Scientists may have just snapped baby photos of an alien Earth.

The planet-forming disk around a nearby sunlike star called TW Hydrae sports a gap at about the same distance from the star as Earth lies from the sun, new images captured by the Atacama Large Millimeter/submillimeter Array (ALMA) in Chile reveal.

"Previous studies with optical and radio telescopes confirm that this star hosts a prominent disk with features that strongly suggest planets are beginning to coalesce," study lead author Sean Andrews, of the Harvard-Smithsonian Center for Astrophysics (CfA), said in a statement. [Meet ALMA: Amazing Photos from Giant Radio Telescope]

"The new ALMA images show the disk in unprecedented detail, revealing a series of concentric, dusty, bright rings and dark gaps, including intriguing features that suggest a planet with an Earth-like orbit is forming there," Andrews added.

ALMA imaged the inner region of the TW Hydrae protoplanetary disk. Image released March 31, 2016.
Credit: S. Andrews (Harvard-Smithsonian CfA); B. Saxton (NRAO/AUI/NSF); ALMA (ESO/NAOJ/NRAO)

The ultimate size of the newly forming planet is unknown. It may grow up to be about as hefty as Earth, or it could end up as a "super-Earth" (a world more massive than our own, but substantially less massive than the ice giants Uranus and Neptune), researchers said.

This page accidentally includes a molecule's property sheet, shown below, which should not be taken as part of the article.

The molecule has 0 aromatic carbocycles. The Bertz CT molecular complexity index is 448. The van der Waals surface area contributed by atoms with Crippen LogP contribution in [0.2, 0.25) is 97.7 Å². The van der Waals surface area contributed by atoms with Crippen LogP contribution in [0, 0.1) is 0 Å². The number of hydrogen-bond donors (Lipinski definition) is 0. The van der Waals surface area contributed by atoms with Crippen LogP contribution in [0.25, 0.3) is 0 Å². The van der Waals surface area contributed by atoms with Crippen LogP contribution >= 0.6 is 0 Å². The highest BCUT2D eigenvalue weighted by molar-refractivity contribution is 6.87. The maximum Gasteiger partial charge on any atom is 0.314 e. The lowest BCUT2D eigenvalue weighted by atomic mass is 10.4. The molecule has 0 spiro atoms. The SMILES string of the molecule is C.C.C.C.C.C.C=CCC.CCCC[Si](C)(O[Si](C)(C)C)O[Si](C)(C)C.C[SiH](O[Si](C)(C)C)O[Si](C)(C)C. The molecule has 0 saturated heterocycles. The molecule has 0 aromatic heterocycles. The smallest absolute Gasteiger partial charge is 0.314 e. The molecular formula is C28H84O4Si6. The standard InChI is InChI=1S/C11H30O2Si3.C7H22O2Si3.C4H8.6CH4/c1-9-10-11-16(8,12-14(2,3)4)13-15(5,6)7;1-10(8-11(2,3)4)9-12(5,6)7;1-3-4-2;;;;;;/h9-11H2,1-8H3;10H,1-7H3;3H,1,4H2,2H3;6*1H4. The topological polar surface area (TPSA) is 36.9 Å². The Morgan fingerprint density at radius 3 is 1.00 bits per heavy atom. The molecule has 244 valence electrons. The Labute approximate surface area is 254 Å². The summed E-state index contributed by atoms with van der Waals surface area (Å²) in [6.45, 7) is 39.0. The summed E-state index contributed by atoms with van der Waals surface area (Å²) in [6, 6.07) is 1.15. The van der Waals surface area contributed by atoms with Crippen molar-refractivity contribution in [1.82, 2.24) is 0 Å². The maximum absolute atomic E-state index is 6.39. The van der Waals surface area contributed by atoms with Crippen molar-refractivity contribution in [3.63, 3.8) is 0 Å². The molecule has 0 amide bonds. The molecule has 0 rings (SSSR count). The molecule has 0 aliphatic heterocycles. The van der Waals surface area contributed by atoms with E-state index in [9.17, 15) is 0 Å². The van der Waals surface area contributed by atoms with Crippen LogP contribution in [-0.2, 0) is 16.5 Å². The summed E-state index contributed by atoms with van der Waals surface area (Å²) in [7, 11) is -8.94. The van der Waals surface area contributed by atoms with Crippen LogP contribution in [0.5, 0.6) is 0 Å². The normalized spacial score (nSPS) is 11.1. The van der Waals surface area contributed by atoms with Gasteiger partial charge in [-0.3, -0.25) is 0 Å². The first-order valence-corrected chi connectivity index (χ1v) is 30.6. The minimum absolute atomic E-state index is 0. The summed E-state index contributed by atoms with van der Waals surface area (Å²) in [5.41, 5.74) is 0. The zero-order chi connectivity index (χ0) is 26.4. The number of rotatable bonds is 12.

TW Hydrae was born just 10 million or so years ago. The star lies a mere 175 light-years from Earth, and its protoplanetary disk faces Earth, making the system a popular target for astronomers.

"TW Hydrae is quite special," study co-author David Wilner, also of the CfA, said in the same statement. "It is the nearest known protoplanetary disk to Earth, and it may closely resemble our solar system when it was only 10 million years old."

Andrews and his team used ALMA—a network of dozens of radio dishes high up in the Chilean Andes—to image the light emitted by tiny dust particles in TW Hydrae's planet-forming disk. ALMA was able to resolve details on the order of 1 astronomical unit (AU), researchers said. (One AU is the distance from Earth to the sun—about 93 million miles, or 150 million kilometers.)'

"This is the highest-spatial-resolution image ever of a protoplanetary disk from ALMA, and that won't be easily beat going forward," Andrews said.

The new photo also reveals gaps at 20 and 40 AU from TW Hydrae—about the same average distance at which Uranus and Pluto orbit the sun, respectively. These two gaps also indicate spots where planets are likely forming, researchers said.

The new study has been published in Astrophysical Journal Letters.

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